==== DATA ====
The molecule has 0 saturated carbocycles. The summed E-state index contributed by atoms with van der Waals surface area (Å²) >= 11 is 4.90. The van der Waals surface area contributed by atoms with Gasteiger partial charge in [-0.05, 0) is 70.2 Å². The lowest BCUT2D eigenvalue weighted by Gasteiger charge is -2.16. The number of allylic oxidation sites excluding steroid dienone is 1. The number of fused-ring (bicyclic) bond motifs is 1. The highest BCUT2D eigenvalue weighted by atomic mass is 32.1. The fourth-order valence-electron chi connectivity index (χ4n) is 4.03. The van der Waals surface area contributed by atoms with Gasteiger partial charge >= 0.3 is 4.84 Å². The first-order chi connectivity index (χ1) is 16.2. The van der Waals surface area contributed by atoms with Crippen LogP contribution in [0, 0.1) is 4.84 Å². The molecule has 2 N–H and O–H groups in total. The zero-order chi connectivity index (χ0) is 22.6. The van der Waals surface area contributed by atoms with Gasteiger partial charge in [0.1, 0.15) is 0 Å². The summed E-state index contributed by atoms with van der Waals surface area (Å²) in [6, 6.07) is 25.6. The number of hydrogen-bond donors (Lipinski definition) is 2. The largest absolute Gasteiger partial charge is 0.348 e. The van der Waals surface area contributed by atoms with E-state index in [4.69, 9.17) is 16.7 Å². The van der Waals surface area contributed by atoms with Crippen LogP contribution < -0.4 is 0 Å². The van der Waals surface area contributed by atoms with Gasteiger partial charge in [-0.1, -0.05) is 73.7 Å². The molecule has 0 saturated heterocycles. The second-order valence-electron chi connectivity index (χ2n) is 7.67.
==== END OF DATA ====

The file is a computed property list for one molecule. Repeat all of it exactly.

The molecule has 0 saturated carbocycles. The summed E-state index contributed by atoms with van der Waals surface area (Å²) >= 11 is 4.90. The van der Waals surface area contributed by atoms with Gasteiger partial charge in [-0.05, 0) is 70.2 Å². The lowest BCUT2D eigenvalue weighted by Gasteiger charge is -2.16. The number of allylic oxidation sites excluding steroid dienone is 1. The number of fused-ring (bicyclic) bond motifs is 1. The highest BCUT2D eigenvalue weighted by atomic mass is 32.1. The fourth-order valence-electron chi connectivity index (χ4n) is 4.03. The van der Waals surface area contributed by atoms with Gasteiger partial charge >= 0.3 is 4.84 Å². The first-order chi connectivity index (χ1) is 16.2. The van der Waals surface area contributed by atoms with Crippen LogP contribution in [0, 0.1) is 4.84 Å². The molecule has 2 N–H and O–H groups in total. The zero-order chi connectivity index (χ0) is 22.6. The van der Waals surface area contributed by atoms with Gasteiger partial charge in [0.1, 0.15) is 0 Å². The summed E-state index contributed by atoms with van der Waals surface area (Å²) in [6, 6.07) is 25.6. The number of hydrogen-bond donors (Lipinski definition) is 2. The largest absolute Gasteiger partial charge is 0.348 e. The van der Waals surface area contributed by atoms with E-state index in [4.69, 9.17) is 16.7 Å². The van der Waals surface area contributed by atoms with Crippen LogP contribution < -0.4 is 0 Å². The van der Waals surface area contributed by atoms with Gasteiger partial charge in [-0.1, -0.05) is 73.7 Å². The molecule has 0 saturated heterocycles. The second-order valence-electron chi connectivity index (χ2n) is 7.67.